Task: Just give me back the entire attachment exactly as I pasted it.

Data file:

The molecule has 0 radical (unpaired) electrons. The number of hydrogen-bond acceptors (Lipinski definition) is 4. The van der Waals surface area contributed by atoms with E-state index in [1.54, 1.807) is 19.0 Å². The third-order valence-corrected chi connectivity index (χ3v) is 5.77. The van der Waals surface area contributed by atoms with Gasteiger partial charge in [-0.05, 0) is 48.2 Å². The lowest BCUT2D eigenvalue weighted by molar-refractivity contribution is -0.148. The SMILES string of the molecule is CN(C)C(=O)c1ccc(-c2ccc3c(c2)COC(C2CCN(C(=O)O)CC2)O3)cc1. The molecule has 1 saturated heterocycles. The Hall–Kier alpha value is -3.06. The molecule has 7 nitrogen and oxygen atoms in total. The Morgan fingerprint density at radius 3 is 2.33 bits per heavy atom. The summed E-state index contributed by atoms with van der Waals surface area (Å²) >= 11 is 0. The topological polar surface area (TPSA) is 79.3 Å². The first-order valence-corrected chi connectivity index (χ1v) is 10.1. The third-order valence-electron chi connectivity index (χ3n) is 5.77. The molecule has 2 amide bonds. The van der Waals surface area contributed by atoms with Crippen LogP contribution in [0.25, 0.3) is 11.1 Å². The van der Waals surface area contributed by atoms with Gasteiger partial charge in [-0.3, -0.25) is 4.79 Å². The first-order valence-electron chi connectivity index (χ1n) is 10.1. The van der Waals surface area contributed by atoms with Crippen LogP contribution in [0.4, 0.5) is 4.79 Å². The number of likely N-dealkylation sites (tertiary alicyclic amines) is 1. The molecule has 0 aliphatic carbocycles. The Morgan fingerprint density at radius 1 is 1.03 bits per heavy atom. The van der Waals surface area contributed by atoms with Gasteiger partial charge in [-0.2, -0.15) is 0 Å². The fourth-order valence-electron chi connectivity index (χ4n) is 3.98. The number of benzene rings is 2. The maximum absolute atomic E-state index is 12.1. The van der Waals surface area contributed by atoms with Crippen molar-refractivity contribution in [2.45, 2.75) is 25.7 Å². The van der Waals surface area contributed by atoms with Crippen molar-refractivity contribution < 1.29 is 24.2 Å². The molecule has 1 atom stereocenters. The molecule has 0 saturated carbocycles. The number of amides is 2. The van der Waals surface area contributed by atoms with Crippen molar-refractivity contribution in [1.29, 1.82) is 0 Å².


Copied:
The molecule has 0 radical (unpaired) electrons. The number of hydrogen-bond acceptors (Lipinski definition) is 4. The van der Waals surface area contributed by atoms with E-state index in [1.54, 1.807) is 19.0 Å². The third-order valence-corrected chi connectivity index (χ3v) is 5.77. The van der Waals surface area contributed by atoms with Gasteiger partial charge in [-0.05, 0) is 48.2 Å². The lowest BCUT2D eigenvalue weighted by molar-refractivity contribution is -0.148. The SMILES string of the molecule is CN(C)C(=O)c1ccc(-c2ccc3c(c2)COC(C2CCN(C(=O)O)CC2)O3)cc1. The molecule has 1 saturated heterocycles. The Hall–Kier alpha value is -3.06. The molecule has 7 nitrogen and oxygen atoms in total. The Morgan fingerprint density at radius 3 is 2.33 bits per heavy atom. The summed E-state index contributed by atoms with van der Waals surface area (Å²) >= 11 is 0. The topological polar surface area (TPSA) is 79.3 Å². The first-order valence-corrected chi connectivity index (χ1v) is 10.1. The third-order valence-electron chi connectivity index (χ3n) is 5.77. The molecule has 2 amide bonds. The van der Waals surface area contributed by atoms with Crippen LogP contribution in [0.25, 0.3) is 11.1 Å². The van der Waals surface area contributed by atoms with Gasteiger partial charge in [-0.3, -0.25) is 4.79 Å². The first-order valence-electron chi connectivity index (χ1n) is 10.1. The van der Waals surface area contributed by atoms with Crippen LogP contribution in [0.4, 0.5) is 4.79 Å². The number of likely N-dealkylation sites (tertiary alicyclic amines) is 1. The molecule has 0 aliphatic carbocycles. The Morgan fingerprint density at radius 1 is 1.03 bits per heavy atom. The van der Waals surface area contributed by atoms with Gasteiger partial charge in [-0.2, -0.15) is 0 Å². The fourth-order valence-electron chi connectivity index (χ4n) is 3.98. The number of benzene rings is 2. The maximum absolute atomic E-state index is 12.1. The van der Waals surface area contributed by atoms with Crippen molar-refractivity contribution in [2.45, 2.75) is 25.7 Å². The van der Waals surface area contributed by atoms with Crippen molar-refractivity contribution < 1.29 is 24.2 Å². The molecule has 1 atom stereocenters. The molecule has 0 saturated carbocycles. The number of amides is 2. The van der Waals surface area contributed by atoms with Crippen molar-refractivity contribution in [1.29, 1.82) is 0 Å².